Emergency

The Emergency Department at the Montreal Children’s Hospital (MCH) is made up of highly trained and experienced staff who treat children and their families during medical emergencies. The Emergency is open 24/7, 365 days a year.

We see 82,000 patients a year in Emergency which averages to one patient every seven minutes. Of this number, more than 15,000 patients are seen in our Trauma Centre. Our ability to promptly respond and care for these children comes from our strong commitment to clinical excellence, education and research.

Our staff treat patients on a priority basis according to the severity of each case. This system is commonly known as triage. 

Vertical Tabs

Our history

While the Department of Pediatric Emergency Medicine and the Division of Pediatric Emergency Medicine were formed in the mid-1990s, the history of emergency medicine at the MCH goes back much further. The hospital always had an Emergency department, but with the development of pediatric emergency medicine as a speciality, the department evolved into one staffed by an inter-professional group of nurses and doctors who developed accredited pediatric emergency medicine skills.

The department has consistently adapted to the needs of patients and families. Since the 1990s, the Emergency area has undergone three major renovations and we are now looking forward to the completion of the new Montreal Children’s Hospital on the Glen site.

Our team

The Montreal Children’s Hospital Emergency Department consists of a team of approximately 250 people, made up of administrative staff, nurses, patient care attendants, clerical staff, a nurse manager, assistant head nurses, team leaders, core pediatric emergency medicine physicians, part-time hospital physicians, physicians from the community (specializing in both pediatric and family medicine) and radiology and respiratory technologists.

Every day, around the clock, we are ready to serve children and families from Montreal, its surrounding areas, and other regions of Quebec. We strive to provide the best care possible for every patient.

Where the care happens

The Montreal Children’s Hospital Emergency Department includes 39 care spaces, a modernized trauma bay, an observation area, a facility for sub-acute patients, a dedicated unit for patients with asthma and treatment space for patients with minor injuries and fractures. 

Teaching

We are very active in regular training and education in pediatric emergency medicine to students and medical professionals. About 250 doctors in training rotate through the department every year, in addition to 160 medical students and 100 nursing students. We also welcome nursing interns every spring, so of whom are eventually hired as staff.

In addition, we are one of the major sites for pediatric emergency medicine fellowship training in Canada. Since 2004, we have trained the largest number of pediatric emergency staff in the country, all of whom have gone on to practice either locally or in other parts of the country. Our program continues to grow and improve every year.

Application procedure

If you are interested in applying for pediatric emergency medicine fellowship training at The Montreal Children’s Hospital, visit the CaRMS web site to consult the application guidelines.

Our research

The Montreal Children’s Emergency Department has many ongoing studies that evaluate clinical care. Some of these include evaluating:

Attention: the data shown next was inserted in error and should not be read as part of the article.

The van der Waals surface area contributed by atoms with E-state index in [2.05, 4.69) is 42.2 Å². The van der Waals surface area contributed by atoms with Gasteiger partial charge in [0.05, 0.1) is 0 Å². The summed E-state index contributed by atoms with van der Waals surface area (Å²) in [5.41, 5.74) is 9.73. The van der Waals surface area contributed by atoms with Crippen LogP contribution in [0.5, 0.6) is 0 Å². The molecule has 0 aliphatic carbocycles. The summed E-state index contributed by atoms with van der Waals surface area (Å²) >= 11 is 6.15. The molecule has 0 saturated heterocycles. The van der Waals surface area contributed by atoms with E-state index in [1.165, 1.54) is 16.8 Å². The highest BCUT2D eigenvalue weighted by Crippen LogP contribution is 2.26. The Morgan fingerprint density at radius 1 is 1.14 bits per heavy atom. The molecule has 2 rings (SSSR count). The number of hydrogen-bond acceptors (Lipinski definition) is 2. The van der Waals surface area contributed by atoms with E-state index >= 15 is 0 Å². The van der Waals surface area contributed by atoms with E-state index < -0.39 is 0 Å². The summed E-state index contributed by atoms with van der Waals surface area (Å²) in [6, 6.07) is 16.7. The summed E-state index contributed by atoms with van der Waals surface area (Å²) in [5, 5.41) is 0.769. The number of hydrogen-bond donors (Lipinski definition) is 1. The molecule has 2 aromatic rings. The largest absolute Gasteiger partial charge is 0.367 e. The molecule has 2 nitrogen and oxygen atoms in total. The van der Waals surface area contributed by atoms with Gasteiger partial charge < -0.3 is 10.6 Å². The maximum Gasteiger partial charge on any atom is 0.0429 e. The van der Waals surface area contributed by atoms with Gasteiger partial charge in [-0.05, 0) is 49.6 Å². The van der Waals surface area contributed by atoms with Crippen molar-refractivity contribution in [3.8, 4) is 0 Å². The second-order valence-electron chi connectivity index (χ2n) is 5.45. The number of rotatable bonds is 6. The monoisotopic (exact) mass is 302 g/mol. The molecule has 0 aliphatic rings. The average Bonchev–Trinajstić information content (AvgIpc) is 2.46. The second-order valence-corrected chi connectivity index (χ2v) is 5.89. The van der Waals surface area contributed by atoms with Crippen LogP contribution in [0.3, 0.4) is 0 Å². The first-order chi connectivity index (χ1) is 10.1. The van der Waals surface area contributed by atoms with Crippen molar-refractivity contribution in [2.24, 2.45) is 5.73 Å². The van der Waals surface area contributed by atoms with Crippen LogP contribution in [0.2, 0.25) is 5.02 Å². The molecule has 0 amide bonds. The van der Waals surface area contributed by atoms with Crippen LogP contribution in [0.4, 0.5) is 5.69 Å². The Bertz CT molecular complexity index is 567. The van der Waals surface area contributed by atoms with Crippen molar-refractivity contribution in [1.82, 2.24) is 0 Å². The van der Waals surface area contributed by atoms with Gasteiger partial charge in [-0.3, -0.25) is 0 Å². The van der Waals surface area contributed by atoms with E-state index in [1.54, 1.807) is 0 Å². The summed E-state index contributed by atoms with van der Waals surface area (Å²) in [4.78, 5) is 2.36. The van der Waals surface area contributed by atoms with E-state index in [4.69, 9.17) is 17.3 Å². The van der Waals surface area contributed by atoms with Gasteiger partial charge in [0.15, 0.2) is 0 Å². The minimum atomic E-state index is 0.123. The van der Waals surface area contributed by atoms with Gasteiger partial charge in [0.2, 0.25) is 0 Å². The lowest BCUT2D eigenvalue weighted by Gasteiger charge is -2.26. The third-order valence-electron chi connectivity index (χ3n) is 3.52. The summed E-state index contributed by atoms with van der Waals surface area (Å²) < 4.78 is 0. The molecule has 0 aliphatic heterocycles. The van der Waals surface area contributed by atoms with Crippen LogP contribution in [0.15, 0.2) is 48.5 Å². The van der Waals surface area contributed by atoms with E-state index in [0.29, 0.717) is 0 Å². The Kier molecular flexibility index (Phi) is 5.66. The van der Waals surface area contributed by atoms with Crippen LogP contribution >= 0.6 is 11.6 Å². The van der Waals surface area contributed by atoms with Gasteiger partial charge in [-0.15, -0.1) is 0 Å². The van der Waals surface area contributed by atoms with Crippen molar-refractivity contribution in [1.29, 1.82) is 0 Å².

• The utility of strep throat cultures;
  • How we set broken bones;
  • The use of certain sedative medications when setting broken bones;
  • How we use ultrasound technology;
  • How we communicate amongst ourselves with the aim of improving patient safety.
Innovation

At the MCH Emergency Department we are constantly striving to improve the care we provide to our patients and their families. Here are several examples of how we’ve met this goal:

  • Brought in bedside ultrasound machines;
  • Reviewed hospital procedures and communication so that we can make diagnoses in a more timely manner;
  • Introduced a Bier Block, an innovative technique to reduce and relieve pain when manipulating fractured limbs;
  • Pursued departmental simulation exercises to enhance our skills and proficiencies;
  • Used real-time data to enhance quality of care.
How triage works

The job of the triage nurse is to assess your child’s condition. The nurse examines every child so a doctor can see injured or very sick children first. Here are some ways you can help the triage nurse:

  • Tell the nurse why you have brought your child to Emergency.
  • Tell the nurse what medications your child takes, what allergies your child has and any information about your child’s medical condition.
  • During winter, remove your child’s coat.

In the Emergency Department, severely ill patients are seen first. All others are seen in order of arrival. In order to determine the priority for your child, the triage nurse uses the Canadian Paediatric Triage and Acuity Scale:

 1. Resuscitation: Requiring immediate emergency intervention (e.g.: respiratory arrest);

2. Emergent: Requiring rapid medical intervention (e.g.: a newborn with fever);à

3. Urgent: A condition that could potentially progress to a serious illness requiring emergency intervention (e.g.: moderate asthma);

4. Less urgent: Requiring medical attention in the next few hours (e.g.: an earache);

5. Non-urgent: Children presenting with problems of a non-urgent nature. (e.g.: pink eye).

 

How to refer a patient

Healthcare providers who need to transfer a patient urgently to the Montreal Children’s Hospital Emergency Department can call 514-412-4499 and speak to Emergency Department staff on duty. 

Health tip brochures

Consult the following brochures about common health problems in children:

Refer a patient 

Room number : B S1.3300, Glen site
Phone : 514-412-4499
Fax : 514-412-4217